Tristan Colton, Curzon Dobell, Susan Bennett
and Todd Lawson in Levittown. Photo by Dixie Sheridan.
Levittown is inspired as well as informed by playwright Marc Palmieri’s personal relationship to the town where, in the aftermath of World War II, a man named Abraham Levitt, together with his sons William and Alfred, built one of the nation’s first planned communities in what had previously been potato farms. When Levittown was mounted a few years ago at the Axis Theatre as a workshop, I profiled it for Back Stage, at which time Palmieri kindly mailed me an autographed copy of the published script. We’ve since become friends — largely through Palmieri’s director, George Demas, with whom I’ve been friends just about forever — and so I was thrilled to see that Demas’ company, The Cliplight Theater, was bringing Levittown back for another go-round. Palmieri has made some changes to the script and, having seen the play, I’d advise a trip to St. Clements to check it out.
Levittown runs Aug. 1 at the Theatre at St. Clement’s (423 W. 46th St.); for tickets, call (212) 352-3101 or visit www.cliplighttheater.com.
And now, 5 questions Marc Palmieri has never been asked:
1) What’s the most perceptive question anyone has ever asked you about your work?
I was doing a one-week residence as a visiting artist, I guess one would call it, at Wake Forest University a couple years ago. Sharon Andrews, the professor who taught the playwriting course, among others, had the students read all my plays (all three) before I visited. She asked me, or rather observed for me, how the plays are much about the same things, the same obsessions psychologically and philosophically, regardless of how different in tone and style they are. Here I had written a romantic comedy, a family drama and a collection of one-acts and she pointed out that they are all wrangling with the same basic questions about life. I liked that. I felt an identity forming as a playwright.
2) What’s the most idiotic question anyone has ever asked you about your work?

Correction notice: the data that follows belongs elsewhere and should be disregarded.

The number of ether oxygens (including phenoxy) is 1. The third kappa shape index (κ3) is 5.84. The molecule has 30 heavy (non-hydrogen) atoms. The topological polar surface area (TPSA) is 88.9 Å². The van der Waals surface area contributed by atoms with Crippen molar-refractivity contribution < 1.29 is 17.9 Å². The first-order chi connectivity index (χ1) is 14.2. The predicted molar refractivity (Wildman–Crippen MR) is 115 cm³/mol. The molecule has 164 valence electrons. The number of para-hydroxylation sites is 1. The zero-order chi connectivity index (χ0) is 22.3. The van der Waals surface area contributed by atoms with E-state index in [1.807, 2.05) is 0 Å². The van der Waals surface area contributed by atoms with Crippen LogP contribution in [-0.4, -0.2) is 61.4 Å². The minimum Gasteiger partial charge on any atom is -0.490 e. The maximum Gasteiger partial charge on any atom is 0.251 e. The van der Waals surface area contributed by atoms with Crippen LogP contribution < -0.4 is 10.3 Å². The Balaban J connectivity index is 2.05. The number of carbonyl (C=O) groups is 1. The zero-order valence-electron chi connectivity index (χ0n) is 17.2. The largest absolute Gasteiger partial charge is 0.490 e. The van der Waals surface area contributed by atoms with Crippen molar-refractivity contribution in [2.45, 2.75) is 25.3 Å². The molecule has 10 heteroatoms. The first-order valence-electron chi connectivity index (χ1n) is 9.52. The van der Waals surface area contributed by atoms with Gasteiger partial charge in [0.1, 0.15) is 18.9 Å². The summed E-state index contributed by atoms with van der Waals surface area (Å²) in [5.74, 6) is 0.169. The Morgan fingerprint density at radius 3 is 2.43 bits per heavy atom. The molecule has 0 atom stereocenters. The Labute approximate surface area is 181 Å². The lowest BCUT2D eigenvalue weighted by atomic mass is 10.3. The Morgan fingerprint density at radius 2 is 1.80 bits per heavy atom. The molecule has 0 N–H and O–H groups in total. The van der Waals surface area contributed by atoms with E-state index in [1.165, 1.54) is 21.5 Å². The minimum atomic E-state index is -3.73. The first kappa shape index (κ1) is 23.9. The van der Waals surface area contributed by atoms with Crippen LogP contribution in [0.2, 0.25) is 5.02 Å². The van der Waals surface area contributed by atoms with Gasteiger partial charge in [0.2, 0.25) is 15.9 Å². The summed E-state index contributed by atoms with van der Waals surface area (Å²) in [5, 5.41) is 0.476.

A director who’d optioned a screenplay of mine asked me about the “poem” referred to in the story. He was concerned that nobody would know what an albatross was, and if I could use a “different bird.” That led, you can understand, to my asking him to clarify his request. “You did make this up, right?” he said. “The Rime of The Ancient Mariner?” Oh boy was I tempted to say “Yes.”
3) What’s the weirdest question anyone has ever asked you about your work?
4) A replication of an actual Levitt House is the set of your play. How eerie is that?
Levittown uses my grandfather’s war story as a profoundly formative experience in one of the characters. He passed away this year, on June 3, in his Levitt house on Long Island — June 3 was our first day of rehearsal. Michele Spadaro, our genius set designer, has created an exact replica of my grandparents’ home on the stage at St. Clement’s. When I look at it I am proud, proud that this classic American house, and the people that populated all of them after World War II, like my family, are having one of their stories told on the New York stage. Eerie might not be the word I’d use. Humbling, I’d rather say. I’ve been spared the horrors of war in my life, but for so many who weren’t in those days, like my grandfather and so many others, such a house was a new beginning after a young adulthood facing unthinkable trauma. The house on stage seems to say to me, “You better mean what you’ve written, Marc, because you’re treading on very serious ground, and you’ve hardly earned the right.”
5) It seems that for a generation or two now, Levittown has been a punch line as much as a great idea (think of that one-liner in Little Shop of Horrors!). Can you describe what it’s like living in Levittown today? Do the people living there know they’re participating in a great urban/suburban experiment?
The people I’ve met are well aware of the history of their neighborhood, but are used to it and hardly find it as fascinating as one might from the outside. They are hard working, often blue collar families who have real life concerns, not a lot of time to sit around and ponder the poetic significance or ironies of Levitt’s experiment. We received a generous donation of lumber and materials from the East Meadow Home Depot out there, and during the many trips back and forth I spoke to many people about the play and they seemed very excited about it, and agreed with me that there is much to mine dramatically in such a place.
6) You act as well as write. Why do you think some actors are inspired to start writing while others would never think to pick up a pen? What’s inside of you that makes you need to write?
Well, I’ll answer the last question first. Inside me is a deep love for the experience of a play, a great need to connect with my fellow human beings, just as an audience member, together in empathy with characters before us subjected to the trials and mysteries of the human condition. That deep love gives me enough crazy courage to hope I have a few good plays in me, and so I write and hope for the miracle. I can’t say why some actors write or don’t write. I’ve known great actors who are great writers and great actors who have no interest in writing. I do know that every time I have a play produced I am very, very grateful that I am in New York, where the great actors are. Without them, I can forget the miracle.